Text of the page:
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My father Tom Bint and his fellow crewmates in Lancaster HK539 were unfortunate to encounter one of Germany's top night-fighter air aces while they were flying homeward approaching the Dutch border.

He was 22 year old  MAJOR HEINZ-WOLFGANG SCHNAUFER, and this was his 50th 'kill'. At the time of the photograph on the left in February 1944 he had 47 victory bars on his Bf 110G.

The photo on the extreme right shows Schnaufer in August 1944 receiving the Swords to his Knight's Cross with Oak Leaves from Hitler. 

On the extreme left is Hartman who had 352 confirmed victories and on his right is Schnaufer who on the 29th of July 1944 shot down his 89th bomber.


The same night - another Lancaster, 166 Squadron.


This is the true story of a 166 Squadron Lancaster bomber crew from  RAF Kirmington, one of many on the night of the 24th of March 1944. The night became known to Bomber Command as the Night of the Strong Winds. On the evening of March 24th 1944 a Lancaster bomber ME635 AS-C took off with a full crew of 7 airmen. F/S E Brown RAAF, SGT J.E Scruton, F/S W Mitchinson, SGT  R Boyde, SGT J Flavell, SGT W H Burnell, and SGT W C Mason.

All were to die that night bar one, Lesley Burnell. This is his story in his own words as written for a panel show called Claim to Fame on the TV channel TWW.

"I was a mid-gunner in a Lancaster bomber during the last war. On the evening of the 24th of March 1944 we were on a bombing raid to Berlin. We reached Berlin, dropped our bombs at 25,000 feet and as we were leaving the target area, our two port engines were hit by flack and set on fire. My skipper ordered us to abandon the aircraft but at that point a German fighter, attracted by our plane on fire, came in to attack us. A shell from the fighter seared across the top of my head and knocked me out. When I came to, I was in the wreckage of the bomber, it had crashed into the side of a huge pine forest. I was very bruised, the only injury I received was from the shell of the German fighter, my head was split wide open. I then gave myself up at a German railway signal crossing. Next day I found out that all 6 of my crew were killed when they baled out of the plane, they said they saw my plane spiral down and hit the side of the ground."

It is known that all the rest of the crew were buried in Berlin war cemetery. Sergeant W H Burnell, the only survivor after surviving a fall of 25.000 ft inside the Lancaster was interned in a POW camp Stalag Luft 6 and then Stalag 357 Thorn/357 Fallingsbostal. Here he remained until the end of the war when in April 1945 he was injured by American attacks on the camp causing him to loose a lung. He was flown home on May 4th 1945.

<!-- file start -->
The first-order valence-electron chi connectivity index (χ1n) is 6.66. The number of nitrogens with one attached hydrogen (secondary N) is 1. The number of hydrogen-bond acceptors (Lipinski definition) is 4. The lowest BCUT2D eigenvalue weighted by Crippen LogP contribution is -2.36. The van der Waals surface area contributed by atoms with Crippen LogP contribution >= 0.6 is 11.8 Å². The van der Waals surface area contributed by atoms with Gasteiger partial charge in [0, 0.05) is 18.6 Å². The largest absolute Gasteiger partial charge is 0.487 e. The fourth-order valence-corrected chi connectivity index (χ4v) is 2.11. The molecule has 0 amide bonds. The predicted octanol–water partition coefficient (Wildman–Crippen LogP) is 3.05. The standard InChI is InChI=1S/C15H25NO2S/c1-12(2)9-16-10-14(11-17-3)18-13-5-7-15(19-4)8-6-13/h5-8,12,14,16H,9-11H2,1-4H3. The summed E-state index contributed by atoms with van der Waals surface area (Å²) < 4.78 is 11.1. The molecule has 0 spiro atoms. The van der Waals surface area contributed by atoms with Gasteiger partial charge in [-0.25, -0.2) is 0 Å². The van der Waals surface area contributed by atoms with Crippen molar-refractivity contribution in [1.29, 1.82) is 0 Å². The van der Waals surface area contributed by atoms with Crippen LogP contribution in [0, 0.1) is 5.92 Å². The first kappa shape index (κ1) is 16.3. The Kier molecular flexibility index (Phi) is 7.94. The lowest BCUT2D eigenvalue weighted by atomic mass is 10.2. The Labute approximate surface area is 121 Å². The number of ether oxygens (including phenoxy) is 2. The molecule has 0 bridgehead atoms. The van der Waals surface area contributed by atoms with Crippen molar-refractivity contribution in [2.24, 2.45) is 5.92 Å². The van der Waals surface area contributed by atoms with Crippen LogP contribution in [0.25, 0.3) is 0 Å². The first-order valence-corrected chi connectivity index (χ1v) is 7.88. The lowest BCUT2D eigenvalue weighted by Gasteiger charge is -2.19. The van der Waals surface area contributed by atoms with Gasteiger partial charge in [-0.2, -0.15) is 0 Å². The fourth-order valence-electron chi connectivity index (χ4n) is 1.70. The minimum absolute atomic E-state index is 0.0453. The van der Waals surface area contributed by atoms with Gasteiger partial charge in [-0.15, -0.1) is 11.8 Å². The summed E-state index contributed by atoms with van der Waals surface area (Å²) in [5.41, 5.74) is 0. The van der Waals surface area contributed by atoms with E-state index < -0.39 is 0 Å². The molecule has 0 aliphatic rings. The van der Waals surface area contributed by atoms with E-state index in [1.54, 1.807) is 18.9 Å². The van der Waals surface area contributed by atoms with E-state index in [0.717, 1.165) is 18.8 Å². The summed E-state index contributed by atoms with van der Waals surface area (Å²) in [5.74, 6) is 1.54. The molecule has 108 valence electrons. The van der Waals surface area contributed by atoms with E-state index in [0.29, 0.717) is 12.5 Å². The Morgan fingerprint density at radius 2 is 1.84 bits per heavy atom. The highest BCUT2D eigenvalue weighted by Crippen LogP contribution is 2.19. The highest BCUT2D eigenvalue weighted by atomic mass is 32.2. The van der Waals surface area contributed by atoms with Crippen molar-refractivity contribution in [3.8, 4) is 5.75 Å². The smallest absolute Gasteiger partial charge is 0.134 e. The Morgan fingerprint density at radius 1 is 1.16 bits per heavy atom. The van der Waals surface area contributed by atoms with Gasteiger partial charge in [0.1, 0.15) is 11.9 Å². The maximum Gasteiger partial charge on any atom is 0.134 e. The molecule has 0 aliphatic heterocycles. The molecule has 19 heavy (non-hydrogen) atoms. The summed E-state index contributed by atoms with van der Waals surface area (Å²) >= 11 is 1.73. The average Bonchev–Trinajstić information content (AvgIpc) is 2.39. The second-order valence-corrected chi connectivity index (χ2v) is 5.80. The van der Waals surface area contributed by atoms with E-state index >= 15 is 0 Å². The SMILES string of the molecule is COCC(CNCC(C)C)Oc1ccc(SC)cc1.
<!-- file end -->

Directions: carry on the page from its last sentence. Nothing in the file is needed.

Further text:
When lost the aircraft had a flying total of 64 hours. ME635 was one of four 166 Sqdn Lancasters lost on this operation.

RAF Kirmington has continued to operate as an active airfield as Humberside International Airport.


A grateful acknowledgement to   '25,000 ft Down - and Alive: Bomber Crew Loss on Night of the Strong Winds.  Article ID: A1952084 by Lesley Burnell  BBC WW2 People's War'


Click here for another 166 Squadron survivor's account of that night. Roy Keen sole survivor of ND620... 




This letter came through Bob Piper of Australia's Military Aviation Research Services, and shows the results of German historian, Jorg Helbig's research. Our sincere thanks to them both.



A bomb attack by the USAAF on Warendorf only two days before, the 23rd of March 1944, had killed 80 people and destroyed significant parts of the historic Old Town



         HK539's probable crash site.     Image kindly supplied by Frank Scherff


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All seven crew members are buried in the Reichswald Forest War Cemetery. 

Nearly 4,000 airmen are buried in the cemetery. Some lost their lives in supporting the advance into Germany, but most died in earlier years of the war, in the intensive air attacks on German targets, and were brought to the Reichswald from cemeteries and isolated burial places in the neighbouring area.


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Reichswald Forest War Cemetery

 Sgt Tom Bint's grave



One of Tom Bint's Sunningdale school-mates was also at RAF Wickenby. He was Flight Sergeant F. G Clarke who was a Flight Engineer with 12 Squadron and flying with Australian skipper F/Sgt H R H Ross and his crew on a Berlin raid in Lancaster JB715 when on their return they crashed into trees at Heaton in Lincolnshire during exceptionally foggy and cloudy conditions on the 16th of December 1943. He is buried at Sunningdale churchyard and both he and Tom Bint are commemorated on the Sunningale War Memorial.


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Reichswald Forest War Cemetery 1939-1945 by Tony Georgiadis (photonet)


My extreme gratitude with acknowledgements to Dorothy Bladon and her family for the  photographs and recollections, Alex Richendoller for the Wickenby pictures and getting me motivated, Dave Stapleton's earlier help and his energetic 626 Squadron research, and Helena Coney the Bladon family historian for finding Fred's family.


Continue to 626 SQUADRON Part 2